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Statesville City Council moves forward with redistricting plan
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Statesville City Council moves forward with redistricting plan

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The city of Statesville went forward with its ward redistricting plan on Monday night, setting in motion the process of approving the redrawing of the city’s political boundaries.

A public hearing is scheduled for Nov. 1 to consider the adoption of the redistricting plan. If approved then, by Nov. 12 it would be submitted to the Iredell County Board of Elections. The primary election is set for March 8, 2022, and the general for April 26, 2022.

Statesville’s population is 28,419, according to the 2020 census data, then “adjusted” to 28,432 after several annexations by the city. With that, the ideal ward population for the new voting districts would be 4,739 for the six districts.

The redistricting is needed as the growth from the 2010 census has some current wards with double-digit percentage differences in population from that ideal population. The more southern wards of Ward 3 and Ward 6 are up by more than 14.7% and 13.5% respectively. Ward 2 increased by more than 12%. On the other side, Wards 1 (-3.6%) Ward 4 (-7.4%), and Ward 5 (-8.4%) would be overrepresented without redistricting.

The goal is to get wards within 5% of the ideal population while complying with other considerations, including the requirement of minority-majority districts to comply with a 1985 court order that declared Statesville violated Section 2 of the Voting Rights Act of 1965. That mandates that electoral district lines cannot be drawn to “improperly dilute minorities’ voting power.” For Statesville, that means two of the city’s six wards are designed to contain a Black majority voting-age population. Currently, Ward 3 and Ward 6 are minority-majority.

According to Planning Director Sherry Ashley’s presentation of Redistricting Plan 1.2, the redrawn map would get the wards within that 5% difference from the ideal population while keeping Ward 3 and Ward 6 as minority-majority, with 51.84% and 50.6% Black populations.

The proposed new redistricting would see an eastward shift in the boundaries, with Ward 1, Ward 2 and Ward 6 seeing the most major shifts.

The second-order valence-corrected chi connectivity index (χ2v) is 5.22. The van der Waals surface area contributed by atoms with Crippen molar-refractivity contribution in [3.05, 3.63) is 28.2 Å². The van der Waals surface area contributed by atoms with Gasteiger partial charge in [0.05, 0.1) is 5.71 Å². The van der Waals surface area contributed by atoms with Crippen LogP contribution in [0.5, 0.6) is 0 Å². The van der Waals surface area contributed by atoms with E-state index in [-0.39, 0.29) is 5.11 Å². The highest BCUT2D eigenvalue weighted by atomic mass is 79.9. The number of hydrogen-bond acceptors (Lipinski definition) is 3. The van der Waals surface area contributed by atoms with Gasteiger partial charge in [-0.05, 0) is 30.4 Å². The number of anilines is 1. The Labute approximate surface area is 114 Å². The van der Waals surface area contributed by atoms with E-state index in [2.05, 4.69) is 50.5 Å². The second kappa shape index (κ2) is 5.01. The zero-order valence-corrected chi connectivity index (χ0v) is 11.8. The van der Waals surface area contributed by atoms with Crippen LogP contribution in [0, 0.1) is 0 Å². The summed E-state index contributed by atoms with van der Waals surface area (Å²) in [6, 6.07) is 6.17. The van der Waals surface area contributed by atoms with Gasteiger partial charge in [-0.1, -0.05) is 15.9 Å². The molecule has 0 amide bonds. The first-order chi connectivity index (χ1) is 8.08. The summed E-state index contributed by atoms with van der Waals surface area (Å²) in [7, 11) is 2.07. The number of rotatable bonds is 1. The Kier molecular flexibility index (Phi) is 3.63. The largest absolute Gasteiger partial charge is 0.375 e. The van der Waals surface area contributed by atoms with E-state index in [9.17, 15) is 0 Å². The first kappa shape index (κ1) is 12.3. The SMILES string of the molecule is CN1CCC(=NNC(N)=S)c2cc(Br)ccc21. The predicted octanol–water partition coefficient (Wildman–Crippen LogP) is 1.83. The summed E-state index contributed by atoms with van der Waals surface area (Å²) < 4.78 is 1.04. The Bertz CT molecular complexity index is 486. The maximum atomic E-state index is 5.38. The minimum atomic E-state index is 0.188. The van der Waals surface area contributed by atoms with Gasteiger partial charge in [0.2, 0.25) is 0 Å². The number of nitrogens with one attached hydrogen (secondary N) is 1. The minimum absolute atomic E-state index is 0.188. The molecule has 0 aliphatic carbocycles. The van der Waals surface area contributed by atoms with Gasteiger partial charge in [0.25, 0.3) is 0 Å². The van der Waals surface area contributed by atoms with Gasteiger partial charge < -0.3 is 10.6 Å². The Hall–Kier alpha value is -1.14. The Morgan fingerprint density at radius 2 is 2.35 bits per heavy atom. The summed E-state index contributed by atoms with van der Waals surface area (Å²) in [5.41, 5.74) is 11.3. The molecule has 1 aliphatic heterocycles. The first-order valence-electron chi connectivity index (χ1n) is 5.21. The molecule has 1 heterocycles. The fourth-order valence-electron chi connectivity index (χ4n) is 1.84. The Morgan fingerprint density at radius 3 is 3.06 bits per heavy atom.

Mayor Costi Kutteh said the council mostly agreed it was the best option available. Council member Doris Allison made the first motion to approve while Frederick Foster seconded it. It was approved unanimously.

Sewer extension

The city council mulled how to handle a county request to extend the city’s sewer line, hoping not to lose too much control while serving Jennings Park. The project will require a sewer main extension approximately two miles in length beneath I-77 and along Fifth Creek, which corresponds with a future sewer extension in the city’s sewer master plan.

The county had requested that the city extend its sewer to serve Jennings Park, at 141 Deitz Road, to accommodate a planned park expansion. The city would extend a 16-inch gravity sewer line at the intersection of Jennings Road and U.S. 21, near the entrance to the Manheim Auto Auction facility. The cost would be roughly $500,000 to upsize the sewer line to 16-inches, but more work was needed to get an exact number, according to Scott Harrell, Statesville’s assistant city manager infrastructure and development. While that large of a line wouldn’t be needed to serve only the park, the council and Harrell said it wanted to consider it as there could be developed there in the years to come.

The city approved the request to serve the park, unanimously, but with a few caveats, including a municipal growth overlay near the U.S. 21 intersection, which would be based on agreed standards between the city and the county, as well as any properties that would want to access the sewer line would agree to be annexed by the city. Jennings Park would be annexed officially after a county project that uses state funds was completed.